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Mar 9th, 2019 Comments Off on Australia Launches Eye Screening Programme For Diabetics

Australia Launches Eye Screening Programme For Diabetics

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Good news for diabetics hoping to book an eye test Loftus, as the Australian federal government recently launched the national Keep Sight earlier in October 2018, a diabetes eye screening programme aimed at improving eyecare for those afflicted.

The programme’s official launching was held at Parliament House, in an event that was attended by major figures in healthcare in the AU, like Federal Health Minister Greg Hunt, RANZCO CEO Dr. David Andrews, Specsavers Optometry Director Peter Larsen, among other notable figures.

Minister Hunt described the programme as a potentially huge, and noted that diabetic retinopathy is a major issue that affected the quality of life for those suffering from diabetes. He says that it was, quite literally, made the difference for diabetics, as it determined whether they could see, as well as how good their physical and mental health was, due to the fact that impaired vision can be hugely damaging for people’s personal situations. Hunt noted, that the government could do something about it, and this is what makes the programme so important.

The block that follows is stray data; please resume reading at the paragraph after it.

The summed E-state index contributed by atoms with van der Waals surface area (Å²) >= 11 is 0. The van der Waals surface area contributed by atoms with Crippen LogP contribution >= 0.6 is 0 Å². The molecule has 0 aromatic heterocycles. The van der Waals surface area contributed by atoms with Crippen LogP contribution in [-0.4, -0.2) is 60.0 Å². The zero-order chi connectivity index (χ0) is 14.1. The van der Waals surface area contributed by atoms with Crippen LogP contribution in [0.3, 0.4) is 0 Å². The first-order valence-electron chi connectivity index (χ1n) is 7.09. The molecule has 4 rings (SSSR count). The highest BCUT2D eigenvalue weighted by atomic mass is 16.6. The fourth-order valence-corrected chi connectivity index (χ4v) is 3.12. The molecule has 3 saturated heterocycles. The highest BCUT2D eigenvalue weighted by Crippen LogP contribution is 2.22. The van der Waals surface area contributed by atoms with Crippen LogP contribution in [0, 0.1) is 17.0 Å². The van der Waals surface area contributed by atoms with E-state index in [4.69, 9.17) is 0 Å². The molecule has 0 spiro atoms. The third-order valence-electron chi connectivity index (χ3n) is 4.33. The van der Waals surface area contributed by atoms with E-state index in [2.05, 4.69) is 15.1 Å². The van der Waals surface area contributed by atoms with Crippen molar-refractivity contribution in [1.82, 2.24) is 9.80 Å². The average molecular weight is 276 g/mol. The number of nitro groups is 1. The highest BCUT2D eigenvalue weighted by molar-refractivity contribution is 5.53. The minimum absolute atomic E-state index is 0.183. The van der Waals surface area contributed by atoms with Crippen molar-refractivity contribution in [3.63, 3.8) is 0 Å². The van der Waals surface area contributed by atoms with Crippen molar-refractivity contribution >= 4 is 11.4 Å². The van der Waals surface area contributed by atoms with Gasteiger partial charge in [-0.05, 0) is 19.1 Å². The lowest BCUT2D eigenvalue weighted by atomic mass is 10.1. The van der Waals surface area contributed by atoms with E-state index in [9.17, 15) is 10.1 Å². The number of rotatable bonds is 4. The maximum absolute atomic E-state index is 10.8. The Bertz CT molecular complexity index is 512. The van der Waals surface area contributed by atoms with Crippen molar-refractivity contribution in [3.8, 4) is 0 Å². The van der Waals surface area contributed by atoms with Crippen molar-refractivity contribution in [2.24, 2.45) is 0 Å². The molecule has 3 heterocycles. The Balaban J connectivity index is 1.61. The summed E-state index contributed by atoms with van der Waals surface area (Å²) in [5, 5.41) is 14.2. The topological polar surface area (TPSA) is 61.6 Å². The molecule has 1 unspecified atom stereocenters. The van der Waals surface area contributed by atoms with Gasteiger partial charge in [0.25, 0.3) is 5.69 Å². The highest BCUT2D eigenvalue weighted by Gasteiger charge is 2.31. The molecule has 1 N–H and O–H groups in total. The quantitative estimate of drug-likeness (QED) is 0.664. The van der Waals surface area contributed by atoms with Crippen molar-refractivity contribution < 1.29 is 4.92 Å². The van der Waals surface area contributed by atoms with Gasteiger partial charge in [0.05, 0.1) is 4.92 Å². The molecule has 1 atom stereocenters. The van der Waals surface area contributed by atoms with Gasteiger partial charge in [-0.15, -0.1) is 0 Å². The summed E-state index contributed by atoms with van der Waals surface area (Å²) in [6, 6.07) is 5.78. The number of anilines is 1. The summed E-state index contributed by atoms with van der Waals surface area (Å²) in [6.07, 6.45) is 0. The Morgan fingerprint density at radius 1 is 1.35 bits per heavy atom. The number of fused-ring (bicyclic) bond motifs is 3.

Initial funding for the Keep Sight programme will be acquired from a five-year annual commitment from Specsavers, alongside a government grant, both valued at $1 million each, with the goal of providing eye care to the approximately 600,000 diabetic Aussies who neglect to book an eye test Loftus, or are outright unable to.

Any Aussie that’s registered on the NDSS (National Diabetes Services Scheme), will now periodically receive reminders to get an eye exam, while a companion app will provide them links to their exam results, as well as their NDSS record, which it also keeps track of. DA and Vision 2020 will each provide support, the former will handling consumer engagement, while the latter will deal with the coordination of the eyecare and primary care providers, professionals and specialists.

Professor Peter van Wijngaarden, from the Centre for Eye Research Australia, who was a presenter at the launching, described the program as something that comes once in every generation, a chance to improve the lives of people with diabetes.

In Australia alone, there are about 1.2 million diabetics, 130,000 of which suffer diabetic retinopathy. Current forecasts suggest that, should current trends continue unabated, about 200,000 Aussies will be suffering from some form of diabetes-related vision problem by the year 2030.

 

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